Size Matters

The recent post at Mindful Pleasures about Alberto Manguel’s The Library at Night also mentioned his [Brian’s] own collection of a ‘mere few thousand books’ compared to Manguel’s ‘obsessive 30,000, ten thousand more than even Susan Sontag was able to amass.’ Sontag’s, in turn, is comparable with William Gass’s 20,000 books.

There are some rather wonderful quotations along these lines in this Spring’s edition of The Book Collector:

Augustine Birrell’s delightfully stern remark: ‘To be proud of having two thousand books would be absurd. You might as well be proud of having two top-coats. After your first two thousand difficulty begins, but until you have ten thousand volumes the less you say about your library the better Then you may begin to speak.

. . . . . . . . . . . .

Edmund Gosse on the other hand stated, ‘The man that has two or three thousand books can be familiar with them all; he that has thirty thousand can hardly have a speaking acquaintance with more than a few.’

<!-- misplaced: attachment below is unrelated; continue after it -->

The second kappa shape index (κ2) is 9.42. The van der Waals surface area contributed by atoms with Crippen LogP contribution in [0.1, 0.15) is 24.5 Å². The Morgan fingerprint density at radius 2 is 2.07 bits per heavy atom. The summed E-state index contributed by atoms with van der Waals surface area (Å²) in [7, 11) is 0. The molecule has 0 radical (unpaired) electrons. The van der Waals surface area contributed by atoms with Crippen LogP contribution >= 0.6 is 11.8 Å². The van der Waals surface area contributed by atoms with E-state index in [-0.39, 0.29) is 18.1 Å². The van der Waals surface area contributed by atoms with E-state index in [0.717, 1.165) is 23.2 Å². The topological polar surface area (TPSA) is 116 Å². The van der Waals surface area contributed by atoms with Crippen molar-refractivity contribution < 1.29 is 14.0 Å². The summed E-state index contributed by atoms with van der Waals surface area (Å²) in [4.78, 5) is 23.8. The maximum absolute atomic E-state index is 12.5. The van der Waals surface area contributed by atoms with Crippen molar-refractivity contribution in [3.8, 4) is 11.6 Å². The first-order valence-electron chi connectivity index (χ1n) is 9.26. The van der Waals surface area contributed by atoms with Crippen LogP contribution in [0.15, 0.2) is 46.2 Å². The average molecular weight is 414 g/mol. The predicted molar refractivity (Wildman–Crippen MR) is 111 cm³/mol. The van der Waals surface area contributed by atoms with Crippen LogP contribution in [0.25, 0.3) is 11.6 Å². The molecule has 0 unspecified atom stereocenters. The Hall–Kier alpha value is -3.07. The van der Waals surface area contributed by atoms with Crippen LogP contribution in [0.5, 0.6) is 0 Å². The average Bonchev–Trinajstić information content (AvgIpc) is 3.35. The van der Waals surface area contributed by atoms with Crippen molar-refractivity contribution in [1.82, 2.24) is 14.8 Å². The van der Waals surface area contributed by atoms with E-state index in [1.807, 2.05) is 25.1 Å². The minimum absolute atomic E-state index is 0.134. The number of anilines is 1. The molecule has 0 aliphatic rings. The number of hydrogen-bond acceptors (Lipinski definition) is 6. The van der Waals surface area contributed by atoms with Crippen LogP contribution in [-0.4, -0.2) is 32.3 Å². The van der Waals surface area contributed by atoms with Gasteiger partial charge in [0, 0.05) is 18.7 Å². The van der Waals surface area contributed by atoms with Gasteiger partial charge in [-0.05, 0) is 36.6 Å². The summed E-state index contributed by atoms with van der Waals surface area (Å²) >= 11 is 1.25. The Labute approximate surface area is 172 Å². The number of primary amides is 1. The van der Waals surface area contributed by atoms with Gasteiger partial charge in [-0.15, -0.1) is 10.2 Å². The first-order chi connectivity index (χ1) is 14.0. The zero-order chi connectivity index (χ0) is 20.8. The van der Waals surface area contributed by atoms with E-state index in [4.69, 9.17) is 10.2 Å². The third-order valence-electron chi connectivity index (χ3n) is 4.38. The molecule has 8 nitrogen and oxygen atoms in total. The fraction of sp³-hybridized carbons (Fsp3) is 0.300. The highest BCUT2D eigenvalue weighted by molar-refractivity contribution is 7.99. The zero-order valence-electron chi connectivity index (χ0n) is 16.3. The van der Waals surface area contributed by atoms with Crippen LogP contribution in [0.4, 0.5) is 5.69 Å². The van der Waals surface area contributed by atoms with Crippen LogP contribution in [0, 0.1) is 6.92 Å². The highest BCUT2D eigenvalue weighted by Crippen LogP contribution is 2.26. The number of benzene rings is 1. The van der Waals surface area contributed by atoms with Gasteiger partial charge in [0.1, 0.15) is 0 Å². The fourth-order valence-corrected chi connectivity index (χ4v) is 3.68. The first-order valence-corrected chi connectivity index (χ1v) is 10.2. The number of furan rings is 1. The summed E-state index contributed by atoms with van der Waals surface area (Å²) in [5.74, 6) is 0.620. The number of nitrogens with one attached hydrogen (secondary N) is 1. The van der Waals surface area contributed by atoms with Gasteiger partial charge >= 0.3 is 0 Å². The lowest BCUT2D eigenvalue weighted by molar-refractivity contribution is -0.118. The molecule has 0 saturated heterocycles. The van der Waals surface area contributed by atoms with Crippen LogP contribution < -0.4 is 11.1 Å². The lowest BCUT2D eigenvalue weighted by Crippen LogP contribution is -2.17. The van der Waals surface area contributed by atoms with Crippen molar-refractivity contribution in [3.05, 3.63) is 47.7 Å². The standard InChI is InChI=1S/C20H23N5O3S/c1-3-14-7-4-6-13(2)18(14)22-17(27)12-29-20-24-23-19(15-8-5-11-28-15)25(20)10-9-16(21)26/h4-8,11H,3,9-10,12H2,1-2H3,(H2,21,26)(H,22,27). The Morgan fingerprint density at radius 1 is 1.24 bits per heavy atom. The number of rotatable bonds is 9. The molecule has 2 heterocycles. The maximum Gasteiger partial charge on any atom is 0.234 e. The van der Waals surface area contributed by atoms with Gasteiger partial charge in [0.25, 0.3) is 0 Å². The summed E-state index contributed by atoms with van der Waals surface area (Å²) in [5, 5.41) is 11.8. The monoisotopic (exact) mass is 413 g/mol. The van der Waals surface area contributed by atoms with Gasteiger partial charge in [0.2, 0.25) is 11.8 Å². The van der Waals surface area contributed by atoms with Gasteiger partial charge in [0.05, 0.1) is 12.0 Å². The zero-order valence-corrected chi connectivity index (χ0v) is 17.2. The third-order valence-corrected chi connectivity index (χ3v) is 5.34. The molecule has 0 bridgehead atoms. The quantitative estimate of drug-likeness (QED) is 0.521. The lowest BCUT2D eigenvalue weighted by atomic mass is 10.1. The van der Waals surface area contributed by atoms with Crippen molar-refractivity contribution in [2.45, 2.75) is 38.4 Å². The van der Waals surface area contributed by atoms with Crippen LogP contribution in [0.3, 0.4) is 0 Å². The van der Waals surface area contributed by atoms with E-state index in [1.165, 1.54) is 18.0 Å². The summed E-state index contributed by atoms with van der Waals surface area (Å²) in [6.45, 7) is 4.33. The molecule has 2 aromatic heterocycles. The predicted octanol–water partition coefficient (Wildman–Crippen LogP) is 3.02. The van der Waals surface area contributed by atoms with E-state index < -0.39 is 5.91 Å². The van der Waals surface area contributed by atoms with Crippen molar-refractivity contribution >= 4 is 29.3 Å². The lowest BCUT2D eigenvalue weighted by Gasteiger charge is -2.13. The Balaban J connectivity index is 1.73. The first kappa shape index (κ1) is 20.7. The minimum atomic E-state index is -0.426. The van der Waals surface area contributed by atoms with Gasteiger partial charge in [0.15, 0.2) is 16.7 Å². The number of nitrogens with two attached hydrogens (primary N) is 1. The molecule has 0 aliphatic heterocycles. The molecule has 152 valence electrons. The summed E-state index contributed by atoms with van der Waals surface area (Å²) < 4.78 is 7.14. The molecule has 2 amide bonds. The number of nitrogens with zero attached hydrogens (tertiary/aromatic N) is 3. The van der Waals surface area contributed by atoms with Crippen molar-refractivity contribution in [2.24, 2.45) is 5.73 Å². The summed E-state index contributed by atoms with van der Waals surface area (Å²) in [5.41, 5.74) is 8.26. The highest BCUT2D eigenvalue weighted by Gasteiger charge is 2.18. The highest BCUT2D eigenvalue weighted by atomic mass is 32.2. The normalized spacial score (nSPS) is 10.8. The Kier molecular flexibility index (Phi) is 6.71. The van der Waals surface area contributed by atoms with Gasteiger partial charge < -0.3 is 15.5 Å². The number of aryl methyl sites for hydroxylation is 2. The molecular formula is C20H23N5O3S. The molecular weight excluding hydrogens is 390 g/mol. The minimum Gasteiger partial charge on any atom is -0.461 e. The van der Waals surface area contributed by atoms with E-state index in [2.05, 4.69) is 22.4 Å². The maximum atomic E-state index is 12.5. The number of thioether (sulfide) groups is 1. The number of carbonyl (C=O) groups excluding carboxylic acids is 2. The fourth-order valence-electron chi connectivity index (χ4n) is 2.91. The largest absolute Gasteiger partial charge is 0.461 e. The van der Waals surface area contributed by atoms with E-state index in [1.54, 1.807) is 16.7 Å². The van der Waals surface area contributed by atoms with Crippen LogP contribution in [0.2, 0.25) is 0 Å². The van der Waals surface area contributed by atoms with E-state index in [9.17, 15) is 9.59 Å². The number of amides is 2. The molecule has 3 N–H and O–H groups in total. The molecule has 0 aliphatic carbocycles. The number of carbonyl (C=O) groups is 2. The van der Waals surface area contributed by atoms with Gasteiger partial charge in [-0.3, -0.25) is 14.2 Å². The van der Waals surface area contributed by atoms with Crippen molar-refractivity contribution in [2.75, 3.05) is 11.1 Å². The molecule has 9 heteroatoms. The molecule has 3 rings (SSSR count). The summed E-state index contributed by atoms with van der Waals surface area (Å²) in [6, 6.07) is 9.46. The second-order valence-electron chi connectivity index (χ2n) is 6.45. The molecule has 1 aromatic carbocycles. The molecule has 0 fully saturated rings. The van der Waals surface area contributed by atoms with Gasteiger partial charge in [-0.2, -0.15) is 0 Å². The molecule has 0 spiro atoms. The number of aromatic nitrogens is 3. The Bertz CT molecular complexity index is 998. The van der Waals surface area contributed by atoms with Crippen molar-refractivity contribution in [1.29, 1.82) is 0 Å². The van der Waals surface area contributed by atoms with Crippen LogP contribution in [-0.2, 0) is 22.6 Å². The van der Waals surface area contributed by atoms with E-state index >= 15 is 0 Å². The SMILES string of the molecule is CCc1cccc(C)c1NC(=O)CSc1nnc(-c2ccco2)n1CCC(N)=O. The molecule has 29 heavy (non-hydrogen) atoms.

. . . . . . . . . . . .

When the sizes of private libraries are discussed, I am pleasantly reminded of the disgusted exclamation of J. E. B. Mayor, the longest-serving professor of Latin at Cambridge to date, who suspected with horror that some of the football men at St John’s ‘had libraries of fewer than 2000 books.’

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